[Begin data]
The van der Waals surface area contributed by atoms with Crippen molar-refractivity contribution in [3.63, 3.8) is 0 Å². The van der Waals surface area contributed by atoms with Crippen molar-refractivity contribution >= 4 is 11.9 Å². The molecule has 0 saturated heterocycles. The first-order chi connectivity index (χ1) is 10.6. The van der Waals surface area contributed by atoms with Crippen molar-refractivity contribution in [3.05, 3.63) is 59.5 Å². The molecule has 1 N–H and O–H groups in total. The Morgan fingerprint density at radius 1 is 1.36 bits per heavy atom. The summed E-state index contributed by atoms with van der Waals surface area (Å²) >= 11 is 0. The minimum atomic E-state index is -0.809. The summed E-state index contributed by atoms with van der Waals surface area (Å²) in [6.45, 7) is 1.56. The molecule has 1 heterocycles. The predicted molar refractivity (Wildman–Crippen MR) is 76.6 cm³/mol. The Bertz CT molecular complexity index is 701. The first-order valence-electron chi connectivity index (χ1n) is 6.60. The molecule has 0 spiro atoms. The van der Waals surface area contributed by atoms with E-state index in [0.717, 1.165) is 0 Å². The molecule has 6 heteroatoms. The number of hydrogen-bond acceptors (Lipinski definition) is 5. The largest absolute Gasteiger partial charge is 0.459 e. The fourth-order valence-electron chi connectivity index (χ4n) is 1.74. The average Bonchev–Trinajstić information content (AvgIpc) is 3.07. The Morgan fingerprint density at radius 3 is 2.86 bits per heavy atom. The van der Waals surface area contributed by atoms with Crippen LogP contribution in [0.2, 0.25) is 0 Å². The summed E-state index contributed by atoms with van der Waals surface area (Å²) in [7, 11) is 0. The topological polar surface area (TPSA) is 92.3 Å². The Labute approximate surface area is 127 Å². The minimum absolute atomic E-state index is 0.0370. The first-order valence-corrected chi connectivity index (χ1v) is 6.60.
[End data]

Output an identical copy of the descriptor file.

The van der Waals surface area contributed by atoms with Crippen molar-refractivity contribution in [3.63, 3.8) is 0 Å². The van der Waals surface area contributed by atoms with Crippen molar-refractivity contribution >= 4 is 11.9 Å². The molecule has 0 saturated heterocycles. The first-order chi connectivity index (χ1) is 10.6. The van der Waals surface area contributed by atoms with Crippen molar-refractivity contribution in [3.05, 3.63) is 59.5 Å². The molecule has 1 N–H and O–H groups in total. The Morgan fingerprint density at radius 1 is 1.36 bits per heavy atom. The summed E-state index contributed by atoms with van der Waals surface area (Å²) >= 11 is 0. The minimum atomic E-state index is -0.809. The summed E-state index contributed by atoms with van der Waals surface area (Å²) in [6.45, 7) is 1.56. The molecule has 1 heterocycles. The predicted molar refractivity (Wildman–Crippen MR) is 76.6 cm³/mol. The Bertz CT molecular complexity index is 701. The first-order valence-electron chi connectivity index (χ1n) is 6.60. The molecule has 0 spiro atoms. The van der Waals surface area contributed by atoms with E-state index in [0.717, 1.165) is 0 Å². The molecule has 6 heteroatoms. The number of hydrogen-bond acceptors (Lipinski definition) is 5. The largest absolute Gasteiger partial charge is 0.459 e. The fourth-order valence-electron chi connectivity index (χ4n) is 1.74. The average Bonchev–Trinajstić information content (AvgIpc) is 3.07. The Morgan fingerprint density at radius 3 is 2.86 bits per heavy atom. The van der Waals surface area contributed by atoms with Crippen LogP contribution in [0.2, 0.25) is 0 Å². The summed E-state index contributed by atoms with van der Waals surface area (Å²) in [7, 11) is 0. The topological polar surface area (TPSA) is 92.3 Å². The Labute approximate surface area is 127 Å². The minimum absolute atomic E-state index is 0.0370. The first-order valence-corrected chi connectivity index (χ1v) is 6.60.